“I want to come back a better person,” Freed said, “Some of it is for me to cope and understand people, and meeting all different kinds of people across this country has been the best way to do that.”

Another piece of the puzzle is that Freed knows all too well what the families of today are experiencing with EB diagnoses.

“When families who are currently dealing with EB see me doing this, it gives them a little bit of hope for a better day,” Freed said, “And hope is the currency these families deal in; hope is everything.”

“But for them to see it gives them a little something to say ‘we did something today, we are better off today than we were yesterday, which is all they want.”

Freed does raise money for the debra of America, which is a nonprofit organization that deals in the EB arena. Proceeds made to debra of America are used for many EB-related aspects, including research for a cure, provides programs, nursing consulting, conferences, and advocates for better treatments to provide a quality of life for those currently living with EB.

However, he also has a private sponsorship account for those who feel led to donate to. These donations are from people and companies who ask him personally how can they help him during his journey. These donations are used towards necessities such as food and bike repairs.

Speaking of bike repairs, Freed was held up in Nashville, Tennessee this past weekend for a major bike repair. To donate directly to him, his contact number is 518-526-4886 but prefers texting when possible because he has to wait for a safe spot to stop to check his phone and texts are easier to initiate a reply.

His website,, is packed with stories, some happy, some sad, and continuously updated on where he currently is and interesting information about where he has been. Also following his Facebook page, The Big Ride for EB, will keep you interested in where he’s been and where he’s headed next.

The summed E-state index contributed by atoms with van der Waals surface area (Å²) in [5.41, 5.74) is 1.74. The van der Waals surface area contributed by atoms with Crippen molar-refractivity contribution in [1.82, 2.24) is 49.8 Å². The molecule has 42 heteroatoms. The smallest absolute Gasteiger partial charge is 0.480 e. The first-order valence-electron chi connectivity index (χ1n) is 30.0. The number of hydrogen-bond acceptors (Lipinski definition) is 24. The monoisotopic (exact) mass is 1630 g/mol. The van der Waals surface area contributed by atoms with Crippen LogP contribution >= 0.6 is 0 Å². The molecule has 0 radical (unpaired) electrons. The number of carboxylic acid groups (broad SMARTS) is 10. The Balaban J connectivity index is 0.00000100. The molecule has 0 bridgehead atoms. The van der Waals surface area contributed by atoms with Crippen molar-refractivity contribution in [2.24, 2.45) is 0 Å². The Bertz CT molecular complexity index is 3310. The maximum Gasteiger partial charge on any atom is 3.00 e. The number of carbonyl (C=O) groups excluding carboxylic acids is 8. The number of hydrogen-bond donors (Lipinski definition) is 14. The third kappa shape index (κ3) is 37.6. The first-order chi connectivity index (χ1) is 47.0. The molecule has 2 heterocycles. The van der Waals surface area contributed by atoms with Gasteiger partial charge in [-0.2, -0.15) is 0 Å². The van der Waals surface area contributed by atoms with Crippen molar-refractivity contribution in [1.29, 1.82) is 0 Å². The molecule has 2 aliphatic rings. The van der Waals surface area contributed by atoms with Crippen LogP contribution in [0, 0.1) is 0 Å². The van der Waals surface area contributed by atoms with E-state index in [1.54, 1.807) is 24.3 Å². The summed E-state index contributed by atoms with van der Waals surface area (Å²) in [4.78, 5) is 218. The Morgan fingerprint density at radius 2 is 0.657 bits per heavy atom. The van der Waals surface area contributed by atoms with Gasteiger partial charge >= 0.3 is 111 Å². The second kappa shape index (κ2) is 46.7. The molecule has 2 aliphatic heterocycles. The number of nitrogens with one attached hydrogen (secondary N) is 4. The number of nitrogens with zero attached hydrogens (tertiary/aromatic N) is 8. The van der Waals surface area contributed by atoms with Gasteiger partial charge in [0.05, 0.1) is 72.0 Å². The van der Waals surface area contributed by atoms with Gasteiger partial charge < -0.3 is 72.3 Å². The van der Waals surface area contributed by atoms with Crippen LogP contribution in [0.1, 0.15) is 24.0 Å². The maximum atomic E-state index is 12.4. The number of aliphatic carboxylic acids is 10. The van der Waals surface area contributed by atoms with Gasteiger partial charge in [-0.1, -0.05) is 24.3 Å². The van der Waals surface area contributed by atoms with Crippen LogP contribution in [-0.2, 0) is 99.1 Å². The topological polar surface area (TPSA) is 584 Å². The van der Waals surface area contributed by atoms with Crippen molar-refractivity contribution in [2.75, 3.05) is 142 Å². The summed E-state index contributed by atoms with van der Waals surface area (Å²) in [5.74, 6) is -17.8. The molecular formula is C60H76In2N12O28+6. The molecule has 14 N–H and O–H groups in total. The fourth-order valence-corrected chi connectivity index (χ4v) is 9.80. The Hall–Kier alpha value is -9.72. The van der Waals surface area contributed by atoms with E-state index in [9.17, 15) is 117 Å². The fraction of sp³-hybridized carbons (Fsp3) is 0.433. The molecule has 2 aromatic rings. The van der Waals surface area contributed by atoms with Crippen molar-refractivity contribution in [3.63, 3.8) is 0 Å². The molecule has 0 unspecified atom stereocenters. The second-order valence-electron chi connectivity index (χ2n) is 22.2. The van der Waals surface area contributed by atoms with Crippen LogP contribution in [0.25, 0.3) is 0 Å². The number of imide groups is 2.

Robb Freed’s inspiration is heard in his voice and in his spirit. Life has given him his journey and he is creating the path to raise EB awareness, to embark on personal healing, and to give hope to many EB families who have very little.

When asked what he hoped Drake E would believe about his dad today, Freed said, “I just hope he’d be thinking ‘that’s my dad trying to do better, trying to make other people better, and providing hope for other EB families.’”

“I hope he would see that and see the sacrifices towards my friends and family and say, ‘My dad’s doing a good thing.’”

In the bottom left corner, Robb Freed heads out on a rainy morning to continue his journey. Photo courtesy/Cherie Vaughn

Drake E Freed, Robb Freed’s son, passed away at the age of 13 months after a year-long journey with the rare genetic disorder Epidermolysis Bullosa. Photo courtesy/Robb Freed

Pictured above is Main Street Bed & Breakfast owner Cherie Vaughn, left, with Robb Freed. Freed is biking across the country and back on his personal awareness journey for Epidermolysis Bullosa (EB). He stopped in Glasgow for an overnight stay at the B&B on November 22. Photo courtesy/Cherie Vaughn


  1. Terry and Tom on December 12, 2019 at 4:32 pm

    Go Robb, Go! We are so proud of all you have accomplished. Be careful!!

  2. Janet Denton on December 13, 2019 at 3:41 pm

    My three children were born with EB SIMPLEX
    It was difficult for them as they couldn’t run and play sports because of the painful blistering of their hands and feet. I couldn’t explain the blisters on their feet.
    My friends thought I was putting them in shoes that were either too tight or too loose, etc
    No discouraging..